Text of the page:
Wisdom is Justified by Her Deeds (Matthew 11-12)

Disclaimer: I was slightly confused by the line and wanted to make sure I was right and asked my dad about it. My mind is churning with things, and I tried to spit some of it out as I’m processing. Hopefully it will make sense.

Wisdom is justified by her deeds – Matt. 11:19

I’ve never noticed this part of chapter 11 before, but it stuck out to me this time around in Matthew, reminding me of basically the entire book of Proverbs, but this in particular:

“Wisdom cries aloud in the street,
     in the markets she raises her voice;
at the head of the noisy streets she cries out;
     at the entrance of the city gates she speaks” – Pro. 1:20-21

The concept of wisdom has always intrigued me, and how evident it is in the Bible that worldly wisdom and Godly wisdom are different, but that Godly wisdom is something we should seek. She is “calling out” for us to listen, yet so often her calls go unheeded. And Job 28 talks about how “the fear of the Lord” is wisdom, and that it is not found any other way on the earth or the heavens. So now Jesus is referring to wisdom’s deeds. Interest piqued.

The deeds that Jesus mentions wisdom is justified here, is the same word that Matthew uses in 11:2 when John is asking about the deeds Jesus is doing: εργον (ergon), which means in this context “the deeds that reflect a moral character.” In this case, it is the character of God. Point being, the reference of the deeds Jesus did – the blind see, lame walk, lepers are cleaned, deaf hear, dead rise, and poor have hope – are actions that reflect the wisdom of God.

Interestingly, it is also in reference to John’s deeds that Jesus speaks in verse 19. Both of them were different, one ate and drank, the other didn’t, but their deeds still pointed to the evident fact that God was working through them to display his kingdom. Different styles of leadership, same end result. (hint for future committee) God will work in whatever way he sees fit, it will look different as it manifests in different people. It is a sobering concept, but also a joyful one as it reminds me that God can indeed use me as well in spreading his glory.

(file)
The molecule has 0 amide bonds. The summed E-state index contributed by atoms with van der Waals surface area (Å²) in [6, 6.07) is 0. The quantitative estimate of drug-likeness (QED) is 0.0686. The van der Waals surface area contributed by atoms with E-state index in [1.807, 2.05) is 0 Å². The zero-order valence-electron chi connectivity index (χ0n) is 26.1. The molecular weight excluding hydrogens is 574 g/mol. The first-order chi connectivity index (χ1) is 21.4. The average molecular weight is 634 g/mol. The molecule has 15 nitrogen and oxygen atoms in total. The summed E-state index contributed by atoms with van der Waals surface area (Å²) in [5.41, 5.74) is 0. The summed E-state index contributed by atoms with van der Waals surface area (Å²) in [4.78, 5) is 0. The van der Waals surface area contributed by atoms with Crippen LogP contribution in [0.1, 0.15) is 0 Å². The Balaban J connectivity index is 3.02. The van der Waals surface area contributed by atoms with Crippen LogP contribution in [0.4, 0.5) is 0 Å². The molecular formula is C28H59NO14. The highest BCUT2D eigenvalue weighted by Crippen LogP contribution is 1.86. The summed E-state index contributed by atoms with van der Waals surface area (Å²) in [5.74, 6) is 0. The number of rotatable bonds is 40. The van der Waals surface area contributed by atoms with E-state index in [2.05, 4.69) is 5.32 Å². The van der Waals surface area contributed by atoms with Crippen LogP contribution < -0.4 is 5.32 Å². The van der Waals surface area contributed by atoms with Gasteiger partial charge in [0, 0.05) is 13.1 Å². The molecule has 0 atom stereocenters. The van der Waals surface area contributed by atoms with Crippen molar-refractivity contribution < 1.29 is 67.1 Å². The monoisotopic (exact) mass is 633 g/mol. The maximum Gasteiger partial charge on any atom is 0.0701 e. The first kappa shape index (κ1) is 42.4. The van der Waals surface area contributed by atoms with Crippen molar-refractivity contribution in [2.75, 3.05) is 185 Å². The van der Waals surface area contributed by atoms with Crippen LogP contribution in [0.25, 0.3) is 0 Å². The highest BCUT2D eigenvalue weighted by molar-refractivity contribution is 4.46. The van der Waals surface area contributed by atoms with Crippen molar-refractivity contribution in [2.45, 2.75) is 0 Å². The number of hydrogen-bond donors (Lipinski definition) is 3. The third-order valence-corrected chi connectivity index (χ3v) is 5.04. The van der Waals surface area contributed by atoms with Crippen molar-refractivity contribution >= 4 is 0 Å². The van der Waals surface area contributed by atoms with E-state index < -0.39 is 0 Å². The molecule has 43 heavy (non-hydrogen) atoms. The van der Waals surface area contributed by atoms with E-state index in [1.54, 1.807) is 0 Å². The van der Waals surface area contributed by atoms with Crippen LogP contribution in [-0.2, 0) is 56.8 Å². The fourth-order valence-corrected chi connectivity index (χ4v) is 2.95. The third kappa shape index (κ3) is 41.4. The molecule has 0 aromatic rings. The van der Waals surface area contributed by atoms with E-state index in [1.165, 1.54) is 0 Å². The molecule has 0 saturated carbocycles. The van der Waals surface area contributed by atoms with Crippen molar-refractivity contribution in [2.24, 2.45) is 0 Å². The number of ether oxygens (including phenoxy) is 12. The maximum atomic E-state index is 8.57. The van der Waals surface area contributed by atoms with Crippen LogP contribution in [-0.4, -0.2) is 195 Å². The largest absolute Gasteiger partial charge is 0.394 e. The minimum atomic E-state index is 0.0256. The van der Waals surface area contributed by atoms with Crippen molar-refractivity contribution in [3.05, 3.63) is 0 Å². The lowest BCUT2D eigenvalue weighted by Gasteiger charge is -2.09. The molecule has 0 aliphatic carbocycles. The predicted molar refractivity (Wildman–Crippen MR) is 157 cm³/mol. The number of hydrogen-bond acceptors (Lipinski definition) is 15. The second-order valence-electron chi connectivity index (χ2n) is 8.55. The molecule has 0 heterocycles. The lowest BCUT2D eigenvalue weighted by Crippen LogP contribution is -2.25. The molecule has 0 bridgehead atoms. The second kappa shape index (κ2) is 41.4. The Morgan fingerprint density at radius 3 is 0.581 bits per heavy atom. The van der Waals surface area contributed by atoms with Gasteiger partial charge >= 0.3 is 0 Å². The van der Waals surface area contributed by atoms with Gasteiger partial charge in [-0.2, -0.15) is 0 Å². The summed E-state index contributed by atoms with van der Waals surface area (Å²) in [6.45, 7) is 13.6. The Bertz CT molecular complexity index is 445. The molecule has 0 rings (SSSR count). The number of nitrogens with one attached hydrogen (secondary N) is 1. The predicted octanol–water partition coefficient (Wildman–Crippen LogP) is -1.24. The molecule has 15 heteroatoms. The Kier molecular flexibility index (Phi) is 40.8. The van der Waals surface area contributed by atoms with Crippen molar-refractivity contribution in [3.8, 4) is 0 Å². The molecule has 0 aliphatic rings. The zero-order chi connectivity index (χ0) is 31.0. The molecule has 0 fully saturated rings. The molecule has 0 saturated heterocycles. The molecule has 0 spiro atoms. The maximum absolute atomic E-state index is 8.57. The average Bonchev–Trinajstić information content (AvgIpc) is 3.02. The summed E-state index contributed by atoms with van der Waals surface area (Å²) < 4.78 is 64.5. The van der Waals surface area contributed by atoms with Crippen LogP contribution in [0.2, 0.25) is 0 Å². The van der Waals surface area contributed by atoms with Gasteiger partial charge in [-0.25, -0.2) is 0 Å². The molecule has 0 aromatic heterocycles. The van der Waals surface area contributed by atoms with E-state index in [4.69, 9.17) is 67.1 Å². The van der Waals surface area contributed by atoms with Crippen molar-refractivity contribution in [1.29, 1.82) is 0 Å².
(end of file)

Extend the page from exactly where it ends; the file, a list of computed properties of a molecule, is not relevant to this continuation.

What kills me is that right after that we get a list of people who saw the deeds and didn’t believe. I mean, if I saw all that stuff, I’m not sure what I’d do, but I think I’d be rather tempted to believe the person doing them. Especially the dead rising one. But even seeing the deeds of John would have made me pause to think.

This concept of actions reflecting the heart from which they are poured out comes back again in chapter 12 when Jesus talks about how a tree is known by its fruit. If our deeds are an outflow of what is in our hearts, all the more reason to make sure we fill our hearts and our minds with good things instead of evil! 

I realize there are so many things in these chapters I didn’t touch on, but I didn’t want to ramble for 20 more paragraphs….

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